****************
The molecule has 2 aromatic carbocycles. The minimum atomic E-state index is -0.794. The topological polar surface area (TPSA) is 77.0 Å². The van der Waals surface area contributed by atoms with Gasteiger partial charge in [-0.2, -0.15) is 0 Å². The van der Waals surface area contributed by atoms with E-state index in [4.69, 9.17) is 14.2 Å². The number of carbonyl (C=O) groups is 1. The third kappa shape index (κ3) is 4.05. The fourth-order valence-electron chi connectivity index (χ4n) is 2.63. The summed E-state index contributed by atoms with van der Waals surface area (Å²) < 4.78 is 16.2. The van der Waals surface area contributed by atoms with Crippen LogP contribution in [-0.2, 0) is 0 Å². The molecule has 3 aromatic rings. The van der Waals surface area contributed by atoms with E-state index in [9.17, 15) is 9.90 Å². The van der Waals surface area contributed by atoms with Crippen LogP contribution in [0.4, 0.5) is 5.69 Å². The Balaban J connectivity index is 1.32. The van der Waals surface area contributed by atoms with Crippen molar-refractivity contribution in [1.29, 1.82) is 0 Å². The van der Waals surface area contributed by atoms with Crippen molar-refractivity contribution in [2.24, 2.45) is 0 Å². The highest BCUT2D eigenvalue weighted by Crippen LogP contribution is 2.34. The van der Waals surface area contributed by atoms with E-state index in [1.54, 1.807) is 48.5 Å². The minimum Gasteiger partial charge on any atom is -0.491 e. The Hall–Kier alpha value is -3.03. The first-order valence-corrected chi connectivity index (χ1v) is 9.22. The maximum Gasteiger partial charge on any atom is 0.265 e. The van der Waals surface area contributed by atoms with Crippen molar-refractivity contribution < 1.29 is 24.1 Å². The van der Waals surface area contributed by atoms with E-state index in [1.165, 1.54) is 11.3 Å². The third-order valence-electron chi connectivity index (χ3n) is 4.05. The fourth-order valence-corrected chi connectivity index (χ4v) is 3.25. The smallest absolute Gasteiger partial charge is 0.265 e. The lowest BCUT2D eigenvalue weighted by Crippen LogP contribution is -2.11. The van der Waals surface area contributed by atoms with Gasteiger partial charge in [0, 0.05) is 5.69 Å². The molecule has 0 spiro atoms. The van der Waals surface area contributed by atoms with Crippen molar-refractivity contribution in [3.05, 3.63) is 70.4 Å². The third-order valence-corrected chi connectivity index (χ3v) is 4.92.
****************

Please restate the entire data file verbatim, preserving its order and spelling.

The molecule has 2 aromatic carbocycles. The minimum atomic E-state index is -0.794. The topological polar surface area (TPSA) is 77.0 Å². The van der Waals surface area contributed by atoms with Gasteiger partial charge in [-0.2, -0.15) is 0 Å². The van der Waals surface area contributed by atoms with E-state index in [4.69, 9.17) is 14.2 Å². The number of carbonyl (C=O) groups is 1. The third kappa shape index (κ3) is 4.05. The fourth-order valence-electron chi connectivity index (χ4n) is 2.63. The summed E-state index contributed by atoms with van der Waals surface area (Å²) < 4.78 is 16.2. The van der Waals surface area contributed by atoms with Crippen LogP contribution in [-0.2, 0) is 0 Å². The molecule has 3 aromatic rings. The van der Waals surface area contributed by atoms with E-state index in [9.17, 15) is 9.90 Å². The van der Waals surface area contributed by atoms with Crippen LogP contribution in [0.4, 0.5) is 5.69 Å². The Balaban J connectivity index is 1.32. The van der Waals surface area contributed by atoms with Crippen molar-refractivity contribution in [1.29, 1.82) is 0 Å². The van der Waals surface area contributed by atoms with Crippen molar-refractivity contribution in [2.24, 2.45) is 0 Å². The highest BCUT2D eigenvalue weighted by Crippen LogP contribution is 2.34. The van der Waals surface area contributed by atoms with E-state index in [1.54, 1.807) is 48.5 Å². The minimum Gasteiger partial charge on any atom is -0.491 e. The Hall–Kier alpha value is -3.03. The first-order valence-corrected chi connectivity index (χ1v) is 9.22. The maximum Gasteiger partial charge on any atom is 0.265 e. The van der Waals surface area contributed by atoms with Crippen molar-refractivity contribution < 1.29 is 24.1 Å². The van der Waals surface area contributed by atoms with E-state index in [1.165, 1.54) is 11.3 Å². The third-order valence-electron chi connectivity index (χ3n) is 4.05. The fourth-order valence-corrected chi connectivity index (χ4v) is 3.25. The smallest absolute Gasteiger partial charge is 0.265 e. The lowest BCUT2D eigenvalue weighted by Crippen LogP contribution is -2.11. The van der Waals surface area contributed by atoms with Gasteiger partial charge in [0, 0.05) is 5.69 Å². The molecule has 0 spiro atoms. The van der Waals surface area contributed by atoms with Crippen molar-refractivity contribution in [3.05, 3.63) is 70.4 Å². The third-order valence-corrected chi connectivity index (χ3v) is 4.92.